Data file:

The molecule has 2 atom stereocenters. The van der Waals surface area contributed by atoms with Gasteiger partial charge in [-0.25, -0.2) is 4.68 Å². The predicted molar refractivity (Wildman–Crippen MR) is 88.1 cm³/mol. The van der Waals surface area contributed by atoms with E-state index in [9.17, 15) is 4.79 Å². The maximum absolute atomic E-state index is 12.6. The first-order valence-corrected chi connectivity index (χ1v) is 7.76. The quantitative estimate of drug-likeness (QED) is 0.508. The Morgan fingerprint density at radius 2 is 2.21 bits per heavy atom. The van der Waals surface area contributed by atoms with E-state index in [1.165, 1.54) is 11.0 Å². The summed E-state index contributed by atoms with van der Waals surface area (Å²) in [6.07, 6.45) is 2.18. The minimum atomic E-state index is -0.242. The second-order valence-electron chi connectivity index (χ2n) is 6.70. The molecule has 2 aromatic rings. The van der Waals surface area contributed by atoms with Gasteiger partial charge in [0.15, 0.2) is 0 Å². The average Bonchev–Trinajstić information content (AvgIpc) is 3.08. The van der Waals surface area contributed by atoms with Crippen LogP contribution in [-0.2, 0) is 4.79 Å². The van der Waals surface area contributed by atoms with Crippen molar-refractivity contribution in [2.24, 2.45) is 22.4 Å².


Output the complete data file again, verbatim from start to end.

The molecule has 2 atom stereocenters. The van der Waals surface area contributed by atoms with Gasteiger partial charge in [-0.25, -0.2) is 4.68 Å². The predicted molar refractivity (Wildman–Crippen MR) is 88.1 cm³/mol. The van der Waals surface area contributed by atoms with E-state index in [9.17, 15) is 4.79 Å². The maximum absolute atomic E-state index is 12.6. The first-order valence-corrected chi connectivity index (χ1v) is 7.76. The quantitative estimate of drug-likeness (QED) is 0.508. The Morgan fingerprint density at radius 2 is 2.21 bits per heavy atom. The van der Waals surface area contributed by atoms with E-state index in [1.165, 1.54) is 11.0 Å². The summed E-state index contributed by atoms with van der Waals surface area (Å²) in [6.07, 6.45) is 2.18. The minimum atomic E-state index is -0.242. The second-order valence-electron chi connectivity index (χ2n) is 6.70. The molecule has 2 aromatic rings. The van der Waals surface area contributed by atoms with Gasteiger partial charge in [0.15, 0.2) is 0 Å². The average Bonchev–Trinajstić information content (AvgIpc) is 3.08. The van der Waals surface area contributed by atoms with Crippen LogP contribution in [-0.2, 0) is 4.79 Å². The van der Waals surface area contributed by atoms with Crippen molar-refractivity contribution in [2.24, 2.45) is 22.4 Å².